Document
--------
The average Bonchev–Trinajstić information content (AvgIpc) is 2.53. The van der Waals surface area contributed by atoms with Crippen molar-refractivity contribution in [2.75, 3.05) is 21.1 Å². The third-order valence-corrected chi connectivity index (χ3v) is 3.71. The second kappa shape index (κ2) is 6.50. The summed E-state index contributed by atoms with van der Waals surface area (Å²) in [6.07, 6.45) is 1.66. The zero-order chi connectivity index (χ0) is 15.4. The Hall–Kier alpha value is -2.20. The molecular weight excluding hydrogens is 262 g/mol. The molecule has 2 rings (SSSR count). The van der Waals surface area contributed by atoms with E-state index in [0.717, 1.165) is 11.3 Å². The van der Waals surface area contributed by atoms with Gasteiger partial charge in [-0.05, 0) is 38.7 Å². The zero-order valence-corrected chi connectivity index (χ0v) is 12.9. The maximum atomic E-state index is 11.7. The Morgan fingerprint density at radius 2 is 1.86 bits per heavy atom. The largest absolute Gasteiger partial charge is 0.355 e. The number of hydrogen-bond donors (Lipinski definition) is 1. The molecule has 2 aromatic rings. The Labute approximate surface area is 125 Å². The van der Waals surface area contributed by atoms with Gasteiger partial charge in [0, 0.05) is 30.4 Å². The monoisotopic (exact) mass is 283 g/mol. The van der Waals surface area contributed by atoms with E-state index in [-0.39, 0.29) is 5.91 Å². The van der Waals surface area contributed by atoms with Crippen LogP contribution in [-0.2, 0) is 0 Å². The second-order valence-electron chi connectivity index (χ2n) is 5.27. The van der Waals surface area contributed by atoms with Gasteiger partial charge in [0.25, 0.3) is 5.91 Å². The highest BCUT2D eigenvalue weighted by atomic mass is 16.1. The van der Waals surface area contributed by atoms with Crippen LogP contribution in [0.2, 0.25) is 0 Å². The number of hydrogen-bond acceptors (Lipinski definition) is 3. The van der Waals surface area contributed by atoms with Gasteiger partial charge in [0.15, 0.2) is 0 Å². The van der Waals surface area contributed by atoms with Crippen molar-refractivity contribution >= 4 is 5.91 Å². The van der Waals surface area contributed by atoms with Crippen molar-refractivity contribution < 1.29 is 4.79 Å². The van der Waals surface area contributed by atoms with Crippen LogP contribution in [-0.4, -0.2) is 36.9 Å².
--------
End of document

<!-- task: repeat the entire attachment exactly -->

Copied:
The average Bonchev–Trinajstić information content (AvgIpc) is 2.53. The van der Waals surface area contributed by atoms with Crippen molar-refractivity contribution in [2.75, 3.05) is 21.1 Å². The third-order valence-corrected chi connectivity index (χ3v) is 3.71. The second kappa shape index (κ2) is 6.50. The summed E-state index contributed by atoms with van der Waals surface area (Å²) in [6.07, 6.45) is 1.66. The zero-order chi connectivity index (χ0) is 15.4. The Hall–Kier alpha value is -2.20. The molecular weight excluding hydrogens is 262 g/mol. The molecule has 2 rings (SSSR count). The van der Waals surface area contributed by atoms with E-state index in [0.717, 1.165) is 11.3 Å². The van der Waals surface area contributed by atoms with Gasteiger partial charge in [-0.05, 0) is 38.7 Å². The zero-order valence-corrected chi connectivity index (χ0v) is 12.9. The maximum atomic E-state index is 11.7. The Morgan fingerprint density at radius 2 is 1.86 bits per heavy atom. The largest absolute Gasteiger partial charge is 0.355 e. The number of hydrogen-bond donors (Lipinski definition) is 1. The molecule has 2 aromatic rings. The Labute approximate surface area is 125 Å². The van der Waals surface area contributed by atoms with Gasteiger partial charge in [0, 0.05) is 30.4 Å². The monoisotopic (exact) mass is 283 g/mol. The van der Waals surface area contributed by atoms with E-state index in [-0.39, 0.29) is 5.91 Å². The van der Waals surface area contributed by atoms with Crippen LogP contribution in [-0.2, 0) is 0 Å². The second-order valence-electron chi connectivity index (χ2n) is 5.27. The van der Waals surface area contributed by atoms with Gasteiger partial charge in [0.25, 0.3) is 5.91 Å². The highest BCUT2D eigenvalue weighted by atomic mass is 16.1. The van der Waals surface area contributed by atoms with Crippen LogP contribution in [0.2, 0.25) is 0 Å². The number of hydrogen-bond acceptors (Lipinski definition) is 3. The van der Waals surface area contributed by atoms with Gasteiger partial charge in [0.15, 0.2) is 0 Å². The van der Waals surface area contributed by atoms with Crippen molar-refractivity contribution >= 4 is 5.91 Å². The van der Waals surface area contributed by atoms with Crippen molar-refractivity contribution < 1.29 is 4.79 Å². The van der Waals surface area contributed by atoms with Crippen LogP contribution in [-0.4, -0.2) is 36.9 Å².